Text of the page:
Despite hitting a dead end, Memon did not give up, and instead got closer to the startups environment through his next job as a workshop coordinator in India with Lean Startup Machine. The company organizes three-day workshops in 100 countries, during which entrepreneurs learn how to assess the idea, iterate the product based on feedback, and prepare their pitch for investors at the end of the workshop.
After Lean Startup Machine was taken on by the prominent accelerator Techstars in 2013, Memon got the opportunity to move on once again. While with Techstars he worked with 10 companies, leading them to presenting for over 300 investors.
Lessons of the past, fruits of the present
While Memon is still new to entrepreneurship his practical experience so far has taught him many valuable lessons that he now uses with his Qur’an Academy team:
- The importance of having a technical cofounder: With My Life is Desi, Memon hired freelance programmers from outside the US to save on cost, but discovered that it is necessary to have a person with a technical background working by your side in order to address problems in real time. He now has a technical co-founder who takes care of all aspects of the app development.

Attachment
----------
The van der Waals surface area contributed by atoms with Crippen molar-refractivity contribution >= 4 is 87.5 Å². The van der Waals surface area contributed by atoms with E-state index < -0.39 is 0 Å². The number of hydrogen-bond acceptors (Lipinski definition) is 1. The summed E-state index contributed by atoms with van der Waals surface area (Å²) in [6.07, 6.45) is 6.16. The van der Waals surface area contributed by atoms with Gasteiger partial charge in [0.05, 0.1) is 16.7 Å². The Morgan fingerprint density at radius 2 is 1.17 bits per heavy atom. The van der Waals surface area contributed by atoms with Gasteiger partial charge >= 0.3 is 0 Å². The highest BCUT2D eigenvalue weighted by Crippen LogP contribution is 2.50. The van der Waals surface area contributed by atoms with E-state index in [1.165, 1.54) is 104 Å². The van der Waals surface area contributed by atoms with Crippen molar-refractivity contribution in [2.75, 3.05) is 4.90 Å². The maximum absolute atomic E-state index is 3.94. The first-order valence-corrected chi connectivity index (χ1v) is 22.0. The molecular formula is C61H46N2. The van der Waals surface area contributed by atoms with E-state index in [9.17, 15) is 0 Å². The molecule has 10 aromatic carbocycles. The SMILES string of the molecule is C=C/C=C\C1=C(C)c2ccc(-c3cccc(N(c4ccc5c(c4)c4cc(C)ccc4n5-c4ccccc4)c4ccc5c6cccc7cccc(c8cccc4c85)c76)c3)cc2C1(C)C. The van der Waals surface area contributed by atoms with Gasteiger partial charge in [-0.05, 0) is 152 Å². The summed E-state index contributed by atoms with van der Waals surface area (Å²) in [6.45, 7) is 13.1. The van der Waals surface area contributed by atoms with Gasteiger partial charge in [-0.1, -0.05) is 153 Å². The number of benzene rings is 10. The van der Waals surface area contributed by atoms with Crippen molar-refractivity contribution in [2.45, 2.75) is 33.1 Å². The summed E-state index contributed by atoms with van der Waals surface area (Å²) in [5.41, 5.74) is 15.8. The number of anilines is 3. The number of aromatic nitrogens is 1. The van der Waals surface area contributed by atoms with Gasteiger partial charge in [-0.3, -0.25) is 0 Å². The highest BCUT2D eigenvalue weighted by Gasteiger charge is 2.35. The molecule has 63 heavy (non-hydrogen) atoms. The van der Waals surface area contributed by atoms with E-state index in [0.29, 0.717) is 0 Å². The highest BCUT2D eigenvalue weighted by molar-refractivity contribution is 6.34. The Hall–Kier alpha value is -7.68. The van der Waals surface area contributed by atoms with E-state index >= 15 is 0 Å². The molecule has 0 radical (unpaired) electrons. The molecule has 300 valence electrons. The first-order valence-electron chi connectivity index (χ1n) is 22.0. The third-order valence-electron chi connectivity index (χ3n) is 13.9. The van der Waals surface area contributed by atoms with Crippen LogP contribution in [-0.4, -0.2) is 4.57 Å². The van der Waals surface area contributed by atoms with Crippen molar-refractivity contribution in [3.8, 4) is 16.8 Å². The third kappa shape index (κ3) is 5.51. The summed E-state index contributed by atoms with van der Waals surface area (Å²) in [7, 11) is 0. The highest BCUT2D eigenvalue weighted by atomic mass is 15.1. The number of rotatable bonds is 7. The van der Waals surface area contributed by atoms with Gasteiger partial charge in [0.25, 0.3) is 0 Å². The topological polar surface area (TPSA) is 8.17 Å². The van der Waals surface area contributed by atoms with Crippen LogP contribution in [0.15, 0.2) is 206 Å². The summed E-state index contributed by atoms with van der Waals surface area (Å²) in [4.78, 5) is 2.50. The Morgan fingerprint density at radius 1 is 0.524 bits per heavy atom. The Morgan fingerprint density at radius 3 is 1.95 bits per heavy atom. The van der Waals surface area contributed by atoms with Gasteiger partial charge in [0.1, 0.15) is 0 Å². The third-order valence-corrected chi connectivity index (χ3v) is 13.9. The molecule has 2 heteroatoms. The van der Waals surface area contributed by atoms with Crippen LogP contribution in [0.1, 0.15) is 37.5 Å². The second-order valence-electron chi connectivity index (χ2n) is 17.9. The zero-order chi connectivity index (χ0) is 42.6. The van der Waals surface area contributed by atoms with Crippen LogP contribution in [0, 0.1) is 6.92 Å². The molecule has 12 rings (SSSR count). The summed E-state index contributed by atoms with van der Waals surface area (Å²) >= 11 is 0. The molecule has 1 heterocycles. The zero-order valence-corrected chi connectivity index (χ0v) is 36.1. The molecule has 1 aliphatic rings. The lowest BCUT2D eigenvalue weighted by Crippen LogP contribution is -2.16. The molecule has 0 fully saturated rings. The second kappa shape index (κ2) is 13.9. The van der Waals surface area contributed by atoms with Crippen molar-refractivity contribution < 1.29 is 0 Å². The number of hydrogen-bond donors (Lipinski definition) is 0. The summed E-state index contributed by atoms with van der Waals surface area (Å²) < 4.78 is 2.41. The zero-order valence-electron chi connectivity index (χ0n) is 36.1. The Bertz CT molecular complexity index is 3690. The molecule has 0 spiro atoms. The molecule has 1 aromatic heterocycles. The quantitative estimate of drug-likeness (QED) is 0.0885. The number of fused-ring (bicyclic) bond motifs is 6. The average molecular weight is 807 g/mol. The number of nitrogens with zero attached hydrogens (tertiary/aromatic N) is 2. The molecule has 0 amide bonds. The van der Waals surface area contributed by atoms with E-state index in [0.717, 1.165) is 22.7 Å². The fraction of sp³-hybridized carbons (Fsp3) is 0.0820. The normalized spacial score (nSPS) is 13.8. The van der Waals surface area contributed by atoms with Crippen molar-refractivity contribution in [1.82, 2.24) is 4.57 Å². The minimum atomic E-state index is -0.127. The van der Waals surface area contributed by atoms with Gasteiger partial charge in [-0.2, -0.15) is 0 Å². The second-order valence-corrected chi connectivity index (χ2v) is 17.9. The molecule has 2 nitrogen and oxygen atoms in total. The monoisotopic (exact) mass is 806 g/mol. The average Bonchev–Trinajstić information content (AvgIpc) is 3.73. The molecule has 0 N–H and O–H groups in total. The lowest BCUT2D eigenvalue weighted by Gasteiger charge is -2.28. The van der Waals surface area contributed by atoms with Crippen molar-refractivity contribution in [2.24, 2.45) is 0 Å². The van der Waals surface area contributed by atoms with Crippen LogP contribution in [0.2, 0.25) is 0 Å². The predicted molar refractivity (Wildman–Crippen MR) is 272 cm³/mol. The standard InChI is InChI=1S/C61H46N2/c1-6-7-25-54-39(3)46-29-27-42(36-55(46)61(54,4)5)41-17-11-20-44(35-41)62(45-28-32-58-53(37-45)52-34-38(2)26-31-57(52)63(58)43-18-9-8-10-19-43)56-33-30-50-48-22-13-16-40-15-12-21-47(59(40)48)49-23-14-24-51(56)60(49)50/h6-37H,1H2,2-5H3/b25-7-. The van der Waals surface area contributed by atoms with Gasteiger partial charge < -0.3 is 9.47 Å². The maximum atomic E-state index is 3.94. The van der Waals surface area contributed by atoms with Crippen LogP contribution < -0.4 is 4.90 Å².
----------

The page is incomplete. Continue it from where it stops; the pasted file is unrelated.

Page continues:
- A sustainable business model: One of the reasons that his website failed was because the content had become repetitive and he could not find a way to urge the community members to constantly publish content. So, identify a business model that will be viable in the long run.
- Iterate the product to suit the customer's needs: Through his work with Lean Startup Machine, Memon saw the necessity of modifying the product based on user feedback, a lesson he is now applying to the work he will do to create Qur’an Academy’s beta version.
- Understand the market and develop the business: At Techstars he saw the benefits of market research to establish who the target audience should be, leading to a better expansion for the service.